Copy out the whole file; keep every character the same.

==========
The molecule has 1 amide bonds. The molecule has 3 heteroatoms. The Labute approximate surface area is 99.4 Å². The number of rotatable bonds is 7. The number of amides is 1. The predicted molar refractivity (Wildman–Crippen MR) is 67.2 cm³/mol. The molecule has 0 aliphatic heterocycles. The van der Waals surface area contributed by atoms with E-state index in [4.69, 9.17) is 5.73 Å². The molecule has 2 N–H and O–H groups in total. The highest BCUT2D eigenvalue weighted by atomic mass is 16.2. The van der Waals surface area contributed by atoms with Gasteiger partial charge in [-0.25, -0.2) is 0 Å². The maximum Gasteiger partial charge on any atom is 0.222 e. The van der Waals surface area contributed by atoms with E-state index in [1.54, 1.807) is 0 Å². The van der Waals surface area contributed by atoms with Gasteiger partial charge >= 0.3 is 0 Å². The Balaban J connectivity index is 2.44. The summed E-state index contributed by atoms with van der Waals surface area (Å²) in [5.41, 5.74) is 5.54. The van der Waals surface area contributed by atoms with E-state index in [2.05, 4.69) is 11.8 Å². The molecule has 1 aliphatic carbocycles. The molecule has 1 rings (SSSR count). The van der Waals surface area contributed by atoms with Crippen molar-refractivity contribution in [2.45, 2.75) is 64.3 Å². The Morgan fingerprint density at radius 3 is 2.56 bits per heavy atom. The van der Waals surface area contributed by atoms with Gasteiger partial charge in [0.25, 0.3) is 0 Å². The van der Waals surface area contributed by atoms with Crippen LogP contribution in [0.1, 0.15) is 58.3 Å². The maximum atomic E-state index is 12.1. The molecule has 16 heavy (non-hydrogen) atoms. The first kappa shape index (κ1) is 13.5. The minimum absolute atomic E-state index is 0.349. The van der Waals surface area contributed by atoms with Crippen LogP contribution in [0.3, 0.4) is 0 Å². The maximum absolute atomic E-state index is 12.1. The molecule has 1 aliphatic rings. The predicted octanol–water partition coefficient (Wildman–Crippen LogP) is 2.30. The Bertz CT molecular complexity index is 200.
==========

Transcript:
The molecule has 1 amide bonds. The molecule has 3 heteroatoms. The Labute approximate surface area is 99.4 Å². The number of rotatable bonds is 7. The number of amides is 1. The predicted molar refractivity (Wildman–Crippen MR) is 67.2 cm³/mol. The molecule has 0 aliphatic heterocycles. The van der Waals surface area contributed by atoms with E-state index in [4.69, 9.17) is 5.73 Å². The molecule has 2 N–H and O–H groups in total. The highest BCUT2D eigenvalue weighted by atomic mass is 16.2. The van der Waals surface area contributed by atoms with Gasteiger partial charge in [-0.25, -0.2) is 0 Å². The maximum Gasteiger partial charge on any atom is 0.222 e. The van der Waals surface area contributed by atoms with E-state index in [1.54, 1.807) is 0 Å². The van der Waals surface area contributed by atoms with Gasteiger partial charge >= 0.3 is 0 Å². The Balaban J connectivity index is 2.44. The summed E-state index contributed by atoms with van der Waals surface area (Å²) in [5.41, 5.74) is 5.54. The van der Waals surface area contributed by atoms with E-state index in [2.05, 4.69) is 11.8 Å². The molecule has 1 aliphatic carbocycles. The molecule has 1 rings (SSSR count). The van der Waals surface area contributed by atoms with Crippen molar-refractivity contribution in [2.45, 2.75) is 64.3 Å². The Morgan fingerprint density at radius 3 is 2.56 bits per heavy atom. The van der Waals surface area contributed by atoms with Gasteiger partial charge in [0.25, 0.3) is 0 Å². The van der Waals surface area contributed by atoms with Crippen LogP contribution in [0.1, 0.15) is 58.3 Å². The maximum atomic E-state index is 12.1. The molecule has 16 heavy (non-hydrogen) atoms. The first kappa shape index (κ1) is 13.5. The minimum absolute atomic E-state index is 0.349. The van der Waals surface area contributed by atoms with Crippen LogP contribution in [0.3, 0.4) is 0 Å². The maximum absolute atomic E-state index is 12.1. The molecule has 1 aliphatic rings. The predicted octanol–water partition coefficient (Wildman–Crippen LogP) is 2.30. The Bertz CT molecular complexity index is 200.